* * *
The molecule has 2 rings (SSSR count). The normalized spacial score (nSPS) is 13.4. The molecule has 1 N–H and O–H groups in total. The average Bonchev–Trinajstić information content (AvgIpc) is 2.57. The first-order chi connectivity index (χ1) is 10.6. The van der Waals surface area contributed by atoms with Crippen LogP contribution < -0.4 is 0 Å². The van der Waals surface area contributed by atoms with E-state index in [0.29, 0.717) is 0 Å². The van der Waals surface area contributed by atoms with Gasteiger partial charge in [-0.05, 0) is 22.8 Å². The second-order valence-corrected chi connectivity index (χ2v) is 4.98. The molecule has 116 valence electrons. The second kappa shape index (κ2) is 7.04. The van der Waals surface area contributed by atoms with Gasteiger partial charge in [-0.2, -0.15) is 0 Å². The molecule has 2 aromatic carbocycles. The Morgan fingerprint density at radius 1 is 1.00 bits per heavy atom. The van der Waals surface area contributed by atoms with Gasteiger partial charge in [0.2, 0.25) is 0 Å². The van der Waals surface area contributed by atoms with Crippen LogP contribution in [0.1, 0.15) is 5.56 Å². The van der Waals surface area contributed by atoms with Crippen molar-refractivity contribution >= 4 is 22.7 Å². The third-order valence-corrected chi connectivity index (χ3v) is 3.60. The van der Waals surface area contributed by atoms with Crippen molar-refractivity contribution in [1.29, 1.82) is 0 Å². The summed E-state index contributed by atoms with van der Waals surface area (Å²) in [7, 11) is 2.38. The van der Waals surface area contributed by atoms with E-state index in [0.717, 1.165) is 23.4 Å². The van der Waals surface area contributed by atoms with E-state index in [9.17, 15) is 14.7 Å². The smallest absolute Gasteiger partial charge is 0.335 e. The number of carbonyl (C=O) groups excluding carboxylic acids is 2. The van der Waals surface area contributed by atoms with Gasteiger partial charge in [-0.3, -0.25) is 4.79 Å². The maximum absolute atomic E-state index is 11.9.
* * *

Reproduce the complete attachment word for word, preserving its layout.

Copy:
The molecule has 2 rings (SSSR count). The normalized spacial score (nSPS) is 13.4. The molecule has 1 N–H and O–H groups in total. The average Bonchev–Trinajstić information content (AvgIpc) is 2.57. The first-order chi connectivity index (χ1) is 10.6. The van der Waals surface area contributed by atoms with Crippen LogP contribution < -0.4 is 0 Å². The van der Waals surface area contributed by atoms with E-state index in [0.29, 0.717) is 0 Å². The van der Waals surface area contributed by atoms with Gasteiger partial charge in [-0.05, 0) is 22.8 Å². The second-order valence-corrected chi connectivity index (χ2v) is 4.98. The molecule has 116 valence electrons. The second kappa shape index (κ2) is 7.04. The van der Waals surface area contributed by atoms with Gasteiger partial charge in [-0.2, -0.15) is 0 Å². The molecule has 2 aromatic carbocycles. The Morgan fingerprint density at radius 1 is 1.00 bits per heavy atom. The van der Waals surface area contributed by atoms with Gasteiger partial charge in [0.2, 0.25) is 0 Å². The van der Waals surface area contributed by atoms with Crippen LogP contribution in [0.1, 0.15) is 5.56 Å². The van der Waals surface area contributed by atoms with Crippen molar-refractivity contribution >= 4 is 22.7 Å². The third-order valence-corrected chi connectivity index (χ3v) is 3.60. The van der Waals surface area contributed by atoms with Crippen molar-refractivity contribution in [1.29, 1.82) is 0 Å². The summed E-state index contributed by atoms with van der Waals surface area (Å²) in [7, 11) is 2.38. The van der Waals surface area contributed by atoms with E-state index in [0.717, 1.165) is 23.4 Å². The van der Waals surface area contributed by atoms with E-state index in [9.17, 15) is 14.7 Å². The smallest absolute Gasteiger partial charge is 0.335 e. The number of carbonyl (C=O) groups excluding carboxylic acids is 2. The van der Waals surface area contributed by atoms with Gasteiger partial charge in [-0.3, -0.25) is 4.79 Å². The maximum absolute atomic E-state index is 11.9.